pretty good use of multiple POVs to tell a story non-repetitively (though that pesky lack of gaps again),
the matter-of-fact handling of pricklier subjects (homosexuality, gender, paedophilia),
nicely crisp style.
oh mj ilu

black swan green

Toned-down Mitchell?! BEHOLD, IT EXISTETH
Haha but seriously.
There /is/ a sort of veneer of strangeness to some events,
but this fits with the boy-narrator
and Taylor - his struggles, his weaknesses, his choices - are vastly relatable. <3
Rings a lot truer than Mitchell's typical outlandish scenarios
(there's clearly emotional attachment here),
and it's nice to get away a little from his pet themes (apart from the indulgent self-references).

Characteristic diction and humour are still present
(where else would you find such scraps of literary genius as
'an awkward cow of a pause mooed' and 'as blotchy as a dying banana' lolol),
just age-appropriate and far more down-to-earth.

Woman, ep4:
This sprung some pleasant surprises.
The whole 'is Shin a molester' question was resolved in a hugely satisfying way,
and ohh the beauty of that juxtaposition of the Ugikuku story (ALL THE TEARS) -
even if I could have done without the sickness cliche itself, sigh
(Mitsushima Hikari is so frightfully thin here ;;).

Double Tone, ep5:
Lmao A++ for the most awkward kiss ever but drama remains fantastic;
I can't wait for the next ep.

Starman, ep3:
I take back what I said earlier - this ep was really cute. /OTL
I think I've gotten more used to Sawa.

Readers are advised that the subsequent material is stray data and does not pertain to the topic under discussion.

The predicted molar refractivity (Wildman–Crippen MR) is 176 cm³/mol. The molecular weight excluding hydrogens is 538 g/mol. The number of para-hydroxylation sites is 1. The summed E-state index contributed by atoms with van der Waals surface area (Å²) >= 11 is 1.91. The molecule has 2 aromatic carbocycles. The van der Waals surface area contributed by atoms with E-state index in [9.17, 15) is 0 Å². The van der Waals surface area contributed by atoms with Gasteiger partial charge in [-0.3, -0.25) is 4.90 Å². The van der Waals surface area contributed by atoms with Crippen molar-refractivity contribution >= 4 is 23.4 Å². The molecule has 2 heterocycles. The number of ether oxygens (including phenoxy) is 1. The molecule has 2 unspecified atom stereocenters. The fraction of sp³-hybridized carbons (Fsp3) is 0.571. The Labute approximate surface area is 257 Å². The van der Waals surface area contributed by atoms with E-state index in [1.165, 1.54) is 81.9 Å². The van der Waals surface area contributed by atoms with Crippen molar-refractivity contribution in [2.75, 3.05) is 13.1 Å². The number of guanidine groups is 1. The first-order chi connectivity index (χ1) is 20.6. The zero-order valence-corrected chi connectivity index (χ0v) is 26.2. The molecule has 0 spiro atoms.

OT but I wish someone were subbing DOCTORS 2,
it's getting solid ratings and S1 was really fun(ny). :((
EDIT: EHHH was just saying this and ep1 has been subbed, this is great
oh mj ilu

(no subject)

Traipsed down to the Bishan library
in an effort to return to fiction (PROPER fiction, not fanfiction, OTL),
and borrowed (+ have since finished) McEwan's Solar.
Which was better than people say it is -
while some of the writing was overly dense
and the everything-collides-head-on-ness of the last act felt pretty scripted
(well, all fiction IS scripted, technically, but.),
the bits of humour were truly hilarious, in a sadsack kind of way.
And of course there's the schadenfreude to be had
in watching a thoroughly-unlikeable protagonist sabotage his own chances at happiness.

On to Kirino's Out.
Ugh I've been meaning to read this for 7-8 years, I think, and just never got round to it.
I hope it isn't too grisly, lol.
oh mj ilu

(no subject)

Reading this really brought me back.
I might have said this before,